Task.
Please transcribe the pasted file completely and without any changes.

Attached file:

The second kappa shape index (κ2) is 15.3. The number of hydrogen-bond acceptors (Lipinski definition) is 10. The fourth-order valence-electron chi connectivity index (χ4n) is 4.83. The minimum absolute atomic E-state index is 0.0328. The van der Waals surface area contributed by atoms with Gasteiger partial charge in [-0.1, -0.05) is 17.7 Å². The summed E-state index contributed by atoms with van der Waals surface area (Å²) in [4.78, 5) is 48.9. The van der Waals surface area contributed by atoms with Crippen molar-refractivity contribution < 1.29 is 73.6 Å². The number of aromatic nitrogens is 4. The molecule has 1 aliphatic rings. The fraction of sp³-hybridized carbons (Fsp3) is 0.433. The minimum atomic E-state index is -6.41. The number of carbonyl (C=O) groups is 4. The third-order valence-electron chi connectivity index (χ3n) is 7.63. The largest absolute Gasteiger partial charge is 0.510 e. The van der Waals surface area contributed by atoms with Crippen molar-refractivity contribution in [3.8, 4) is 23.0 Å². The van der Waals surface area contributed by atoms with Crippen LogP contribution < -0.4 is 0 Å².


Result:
The second kappa shape index (κ2) is 15.3. The number of hydrogen-bond acceptors (Lipinski definition) is 10. The fourth-order valence-electron chi connectivity index (χ4n) is 4.83. The minimum absolute atomic E-state index is 0.0328. The van der Waals surface area contributed by atoms with Gasteiger partial charge in [-0.1, -0.05) is 17.7 Å². The summed E-state index contributed by atoms with van der Waals surface area (Å²) in [4.78, 5) is 48.9. The van der Waals surface area contributed by atoms with Crippen molar-refractivity contribution < 1.29 is 73.6 Å². The number of aromatic nitrogens is 4. The molecule has 1 aliphatic rings. The fraction of sp³-hybridized carbons (Fsp3) is 0.433. The minimum atomic E-state index is -6.41. The number of carbonyl (C=O) groups is 4. The third-order valence-electron chi connectivity index (χ3n) is 7.63. The largest absolute Gasteiger partial charge is 0.510 e. The van der Waals surface area contributed by atoms with Crippen molar-refractivity contribution in [3.8, 4) is 23.0 Å². The van der Waals surface area contributed by atoms with Crippen LogP contribution < -0.4 is 0 Å².